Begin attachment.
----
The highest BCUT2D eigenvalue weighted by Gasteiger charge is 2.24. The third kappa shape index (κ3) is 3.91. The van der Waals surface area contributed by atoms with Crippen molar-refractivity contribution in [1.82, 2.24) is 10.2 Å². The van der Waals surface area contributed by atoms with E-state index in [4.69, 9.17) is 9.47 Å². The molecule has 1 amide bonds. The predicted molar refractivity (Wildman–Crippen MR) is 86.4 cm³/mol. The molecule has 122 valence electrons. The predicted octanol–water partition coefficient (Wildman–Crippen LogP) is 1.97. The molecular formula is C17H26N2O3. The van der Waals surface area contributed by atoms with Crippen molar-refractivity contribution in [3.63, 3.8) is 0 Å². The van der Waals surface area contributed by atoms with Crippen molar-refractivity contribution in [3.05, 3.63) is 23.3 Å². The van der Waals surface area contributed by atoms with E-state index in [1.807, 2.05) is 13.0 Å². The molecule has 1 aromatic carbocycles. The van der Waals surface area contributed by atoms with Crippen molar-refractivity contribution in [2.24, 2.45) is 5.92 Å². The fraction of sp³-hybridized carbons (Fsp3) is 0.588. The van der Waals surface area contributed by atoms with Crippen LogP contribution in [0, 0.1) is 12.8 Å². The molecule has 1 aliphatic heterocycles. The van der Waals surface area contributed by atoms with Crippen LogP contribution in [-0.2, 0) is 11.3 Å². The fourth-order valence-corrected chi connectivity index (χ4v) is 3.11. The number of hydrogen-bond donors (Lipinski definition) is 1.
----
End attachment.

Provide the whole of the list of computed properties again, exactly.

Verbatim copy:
The highest BCUT2D eigenvalue weighted by Gasteiger charge is 2.24. The third kappa shape index (κ3) is 3.91. The van der Waals surface area contributed by atoms with Crippen molar-refractivity contribution in [1.82, 2.24) is 10.2 Å². The van der Waals surface area contributed by atoms with E-state index in [4.69, 9.17) is 9.47 Å². The molecule has 1 amide bonds. The predicted molar refractivity (Wildman–Crippen MR) is 86.4 cm³/mol. The molecule has 122 valence electrons. The predicted octanol–water partition coefficient (Wildman–Crippen LogP) is 1.97. The molecular formula is C17H26N2O3. The van der Waals surface area contributed by atoms with Crippen molar-refractivity contribution in [3.63, 3.8) is 0 Å². The van der Waals surface area contributed by atoms with Crippen molar-refractivity contribution in [3.05, 3.63) is 23.3 Å². The van der Waals surface area contributed by atoms with E-state index in [1.807, 2.05) is 13.0 Å². The molecule has 1 aromatic carbocycles. The van der Waals surface area contributed by atoms with Crippen molar-refractivity contribution in [2.24, 2.45) is 5.92 Å². The fraction of sp³-hybridized carbons (Fsp3) is 0.588. The van der Waals surface area contributed by atoms with Crippen LogP contribution in [0, 0.1) is 12.8 Å². The molecule has 1 aliphatic heterocycles. The van der Waals surface area contributed by atoms with Crippen LogP contribution in [-0.2, 0) is 11.3 Å². The fourth-order valence-corrected chi connectivity index (χ4v) is 3.11. The number of hydrogen-bond donors (Lipinski definition) is 1.